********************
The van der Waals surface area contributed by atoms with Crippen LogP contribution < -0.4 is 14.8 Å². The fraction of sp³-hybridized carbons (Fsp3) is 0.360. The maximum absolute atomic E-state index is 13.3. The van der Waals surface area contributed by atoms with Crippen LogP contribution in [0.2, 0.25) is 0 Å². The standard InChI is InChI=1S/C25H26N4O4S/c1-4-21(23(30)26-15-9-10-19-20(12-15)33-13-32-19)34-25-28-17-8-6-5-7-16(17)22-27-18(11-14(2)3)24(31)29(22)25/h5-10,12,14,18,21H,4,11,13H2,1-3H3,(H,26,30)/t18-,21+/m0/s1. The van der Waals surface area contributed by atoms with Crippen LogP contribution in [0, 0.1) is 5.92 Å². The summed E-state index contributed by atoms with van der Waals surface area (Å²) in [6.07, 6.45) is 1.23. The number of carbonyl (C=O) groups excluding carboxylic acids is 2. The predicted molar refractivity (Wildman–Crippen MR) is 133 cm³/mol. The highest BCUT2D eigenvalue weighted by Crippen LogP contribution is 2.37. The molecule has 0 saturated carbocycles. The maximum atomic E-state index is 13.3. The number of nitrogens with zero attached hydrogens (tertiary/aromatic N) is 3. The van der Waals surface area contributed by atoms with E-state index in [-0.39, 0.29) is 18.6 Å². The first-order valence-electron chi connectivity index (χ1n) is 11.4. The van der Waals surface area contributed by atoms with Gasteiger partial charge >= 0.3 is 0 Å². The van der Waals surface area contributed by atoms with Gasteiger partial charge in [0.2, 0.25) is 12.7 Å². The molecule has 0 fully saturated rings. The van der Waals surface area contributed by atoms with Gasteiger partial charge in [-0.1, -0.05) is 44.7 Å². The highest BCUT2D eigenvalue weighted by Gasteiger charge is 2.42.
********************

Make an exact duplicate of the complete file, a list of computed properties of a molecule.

The van der Waals surface area contributed by atoms with Crippen LogP contribution < -0.4 is 14.8 Å². The fraction of sp³-hybridized carbons (Fsp3) is 0.360. The maximum absolute atomic E-state index is 13.3. The van der Waals surface area contributed by atoms with Crippen LogP contribution in [0.2, 0.25) is 0 Å². The standard InChI is InChI=1S/C25H26N4O4S/c1-4-21(23(30)26-15-9-10-19-20(12-15)33-13-32-19)34-25-28-17-8-6-5-7-16(17)22-27-18(11-14(2)3)24(31)29(22)25/h5-10,12,14,18,21H,4,11,13H2,1-3H3,(H,26,30)/t18-,21+/m0/s1. The van der Waals surface area contributed by atoms with Crippen LogP contribution in [0, 0.1) is 5.92 Å². The summed E-state index contributed by atoms with van der Waals surface area (Å²) in [6.07, 6.45) is 1.23. The number of carbonyl (C=O) groups excluding carboxylic acids is 2. The predicted molar refractivity (Wildman–Crippen MR) is 133 cm³/mol. The highest BCUT2D eigenvalue weighted by Crippen LogP contribution is 2.37. The molecule has 0 saturated carbocycles. The maximum atomic E-state index is 13.3. The number of nitrogens with zero attached hydrogens (tertiary/aromatic N) is 3. The van der Waals surface area contributed by atoms with E-state index in [-0.39, 0.29) is 18.6 Å². The first-order valence-electron chi connectivity index (χ1n) is 11.4. The van der Waals surface area contributed by atoms with Gasteiger partial charge >= 0.3 is 0 Å². The van der Waals surface area contributed by atoms with Gasteiger partial charge in [0.2, 0.25) is 12.7 Å². The molecule has 0 fully saturated rings. The van der Waals surface area contributed by atoms with Gasteiger partial charge in [-0.1, -0.05) is 44.7 Å². The highest BCUT2D eigenvalue weighted by Gasteiger charge is 2.42.